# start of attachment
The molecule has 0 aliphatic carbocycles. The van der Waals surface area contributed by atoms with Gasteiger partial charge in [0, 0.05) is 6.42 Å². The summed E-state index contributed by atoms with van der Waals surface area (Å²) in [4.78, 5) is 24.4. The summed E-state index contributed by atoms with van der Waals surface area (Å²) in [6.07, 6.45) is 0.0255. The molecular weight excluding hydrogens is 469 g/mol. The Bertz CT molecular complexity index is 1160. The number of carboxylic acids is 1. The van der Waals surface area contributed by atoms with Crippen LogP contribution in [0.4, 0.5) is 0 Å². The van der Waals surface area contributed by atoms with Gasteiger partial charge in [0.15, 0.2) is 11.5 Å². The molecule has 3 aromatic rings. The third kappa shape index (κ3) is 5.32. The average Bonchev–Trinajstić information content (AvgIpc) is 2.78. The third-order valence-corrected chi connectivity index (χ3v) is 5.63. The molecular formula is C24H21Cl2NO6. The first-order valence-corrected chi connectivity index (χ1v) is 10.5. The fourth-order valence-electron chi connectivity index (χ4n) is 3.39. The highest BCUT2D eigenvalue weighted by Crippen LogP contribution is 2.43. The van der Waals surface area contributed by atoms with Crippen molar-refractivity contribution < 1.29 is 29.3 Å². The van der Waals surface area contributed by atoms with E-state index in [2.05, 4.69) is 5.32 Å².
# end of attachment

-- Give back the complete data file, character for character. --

The molecule has 0 aliphatic carbocycles. The van der Waals surface area contributed by atoms with Gasteiger partial charge in [0, 0.05) is 6.42 Å². The summed E-state index contributed by atoms with van der Waals surface area (Å²) in [4.78, 5) is 24.4. The summed E-state index contributed by atoms with van der Waals surface area (Å²) in [6.07, 6.45) is 0.0255. The molecular weight excluding hydrogens is 469 g/mol. The Bertz CT molecular complexity index is 1160. The number of carboxylic acids is 1. The van der Waals surface area contributed by atoms with Crippen LogP contribution in [0.4, 0.5) is 0 Å². The van der Waals surface area contributed by atoms with Gasteiger partial charge in [0.15, 0.2) is 11.5 Å². The molecule has 3 aromatic rings. The third kappa shape index (κ3) is 5.32. The average Bonchev–Trinajstić information content (AvgIpc) is 2.78. The third-order valence-corrected chi connectivity index (χ3v) is 5.63. The molecular formula is C24H21Cl2NO6. The first-order valence-corrected chi connectivity index (χ1v) is 10.5. The fourth-order valence-electron chi connectivity index (χ4n) is 3.39. The highest BCUT2D eigenvalue weighted by Crippen LogP contribution is 2.43. The van der Waals surface area contributed by atoms with Crippen molar-refractivity contribution < 1.29 is 29.3 Å². The van der Waals surface area contributed by atoms with E-state index in [2.05, 4.69) is 5.32 Å².